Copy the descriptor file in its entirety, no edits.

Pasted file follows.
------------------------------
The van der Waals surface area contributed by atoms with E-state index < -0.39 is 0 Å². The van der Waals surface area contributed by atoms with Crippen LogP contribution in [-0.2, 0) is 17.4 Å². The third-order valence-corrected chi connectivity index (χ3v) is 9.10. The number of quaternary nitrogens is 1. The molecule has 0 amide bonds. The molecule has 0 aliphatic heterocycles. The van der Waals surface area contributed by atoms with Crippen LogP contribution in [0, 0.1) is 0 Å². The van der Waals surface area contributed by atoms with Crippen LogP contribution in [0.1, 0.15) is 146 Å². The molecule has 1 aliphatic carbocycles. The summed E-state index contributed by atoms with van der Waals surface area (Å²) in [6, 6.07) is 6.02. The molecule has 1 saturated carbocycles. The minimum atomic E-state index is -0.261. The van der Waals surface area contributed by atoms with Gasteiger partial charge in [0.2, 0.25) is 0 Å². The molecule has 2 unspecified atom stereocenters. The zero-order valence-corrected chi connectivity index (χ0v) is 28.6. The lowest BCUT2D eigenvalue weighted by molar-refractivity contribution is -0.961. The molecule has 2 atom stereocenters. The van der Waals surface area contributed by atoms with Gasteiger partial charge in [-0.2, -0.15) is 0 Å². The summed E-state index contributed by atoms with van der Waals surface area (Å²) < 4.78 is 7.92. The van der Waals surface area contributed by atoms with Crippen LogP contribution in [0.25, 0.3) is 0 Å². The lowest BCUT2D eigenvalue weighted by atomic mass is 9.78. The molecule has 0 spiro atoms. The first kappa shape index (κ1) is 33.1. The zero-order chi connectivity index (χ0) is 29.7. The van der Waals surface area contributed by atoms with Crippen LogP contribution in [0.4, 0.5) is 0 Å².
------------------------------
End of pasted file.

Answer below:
The van der Waals surface area contributed by atoms with E-state index < -0.39 is 0 Å². The van der Waals surface area contributed by atoms with Crippen LogP contribution in [-0.2, 0) is 17.4 Å². The third-order valence-corrected chi connectivity index (χ3v) is 9.10. The number of quaternary nitrogens is 1. The molecule has 0 amide bonds. The molecule has 0 aliphatic heterocycles. The van der Waals surface area contributed by atoms with Crippen LogP contribution in [0, 0.1) is 0 Å². The van der Waals surface area contributed by atoms with Crippen LogP contribution in [0.1, 0.15) is 146 Å². The molecule has 1 aliphatic carbocycles. The summed E-state index contributed by atoms with van der Waals surface area (Å²) in [6, 6.07) is 6.02. The molecule has 1 saturated carbocycles. The minimum atomic E-state index is -0.261. The van der Waals surface area contributed by atoms with Gasteiger partial charge in [0.2, 0.25) is 0 Å². The molecule has 2 unspecified atom stereocenters. The zero-order valence-corrected chi connectivity index (χ0v) is 28.6. The lowest BCUT2D eigenvalue weighted by molar-refractivity contribution is -0.961. The molecule has 2 atom stereocenters. The van der Waals surface area contributed by atoms with Gasteiger partial charge in [-0.2, -0.15) is 0 Å². The summed E-state index contributed by atoms with van der Waals surface area (Å²) < 4.78 is 7.92. The van der Waals surface area contributed by atoms with Crippen LogP contribution in [0.25, 0.3) is 0 Å². The lowest BCUT2D eigenvalue weighted by atomic mass is 9.78. The molecule has 0 spiro atoms. The first kappa shape index (κ1) is 33.1. The zero-order chi connectivity index (χ0) is 29.7. The van der Waals surface area contributed by atoms with Crippen LogP contribution in [0.4, 0.5) is 0 Å².